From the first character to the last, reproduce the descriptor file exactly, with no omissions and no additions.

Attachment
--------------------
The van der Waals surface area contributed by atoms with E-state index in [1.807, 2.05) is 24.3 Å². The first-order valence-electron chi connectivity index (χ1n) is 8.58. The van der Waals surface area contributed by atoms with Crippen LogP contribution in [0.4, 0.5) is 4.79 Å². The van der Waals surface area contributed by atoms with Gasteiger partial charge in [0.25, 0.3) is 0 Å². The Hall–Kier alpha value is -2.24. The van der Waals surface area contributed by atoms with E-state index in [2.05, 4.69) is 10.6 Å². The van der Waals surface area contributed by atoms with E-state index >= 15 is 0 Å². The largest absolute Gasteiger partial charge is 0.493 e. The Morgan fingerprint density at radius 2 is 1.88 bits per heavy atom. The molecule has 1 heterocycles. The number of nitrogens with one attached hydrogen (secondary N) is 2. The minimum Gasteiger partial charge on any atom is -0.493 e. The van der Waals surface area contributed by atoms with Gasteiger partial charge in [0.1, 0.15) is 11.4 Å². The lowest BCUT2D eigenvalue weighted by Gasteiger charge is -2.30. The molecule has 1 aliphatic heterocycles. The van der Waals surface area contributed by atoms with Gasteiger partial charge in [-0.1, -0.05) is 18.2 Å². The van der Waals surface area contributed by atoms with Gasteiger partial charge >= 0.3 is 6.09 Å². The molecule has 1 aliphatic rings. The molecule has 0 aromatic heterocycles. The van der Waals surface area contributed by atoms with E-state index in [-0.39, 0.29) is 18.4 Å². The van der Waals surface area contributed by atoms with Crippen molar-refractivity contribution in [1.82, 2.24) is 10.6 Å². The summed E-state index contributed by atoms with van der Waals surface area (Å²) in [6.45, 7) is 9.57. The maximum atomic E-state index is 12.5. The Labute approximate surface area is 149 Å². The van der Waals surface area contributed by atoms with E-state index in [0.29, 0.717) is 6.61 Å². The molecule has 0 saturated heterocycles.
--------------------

The van der Waals surface area contributed by atoms with E-state index in [1.807, 2.05) is 24.3 Å². The first-order valence-electron chi connectivity index (χ1n) is 8.58. The van der Waals surface area contributed by atoms with Crippen LogP contribution in [0.4, 0.5) is 4.79 Å². The van der Waals surface area contributed by atoms with Gasteiger partial charge in [0.25, 0.3) is 0 Å². The Hall–Kier alpha value is -2.24. The van der Waals surface area contributed by atoms with E-state index in [2.05, 4.69) is 10.6 Å². The van der Waals surface area contributed by atoms with E-state index >= 15 is 0 Å². The largest absolute Gasteiger partial charge is 0.493 e. The Morgan fingerprint density at radius 2 is 1.88 bits per heavy atom. The molecule has 1 heterocycles. The number of nitrogens with one attached hydrogen (secondary N) is 2. The minimum Gasteiger partial charge on any atom is -0.493 e. The van der Waals surface area contributed by atoms with Gasteiger partial charge in [0.1, 0.15) is 11.4 Å². The lowest BCUT2D eigenvalue weighted by Gasteiger charge is -2.30. The molecule has 1 aliphatic heterocycles. The van der Waals surface area contributed by atoms with Gasteiger partial charge in [-0.1, -0.05) is 18.2 Å². The van der Waals surface area contributed by atoms with Gasteiger partial charge >= 0.3 is 6.09 Å². The molecule has 1 aliphatic rings. The molecule has 0 aromatic heterocycles. The van der Waals surface area contributed by atoms with E-state index in [-0.39, 0.29) is 18.4 Å². The van der Waals surface area contributed by atoms with Crippen molar-refractivity contribution in [1.82, 2.24) is 10.6 Å². The summed E-state index contributed by atoms with van der Waals surface area (Å²) in [6.45, 7) is 9.57. The maximum atomic E-state index is 12.5. The Labute approximate surface area is 149 Å². The van der Waals surface area contributed by atoms with E-state index in [0.29, 0.717) is 6.61 Å². The molecule has 0 saturated heterocycles.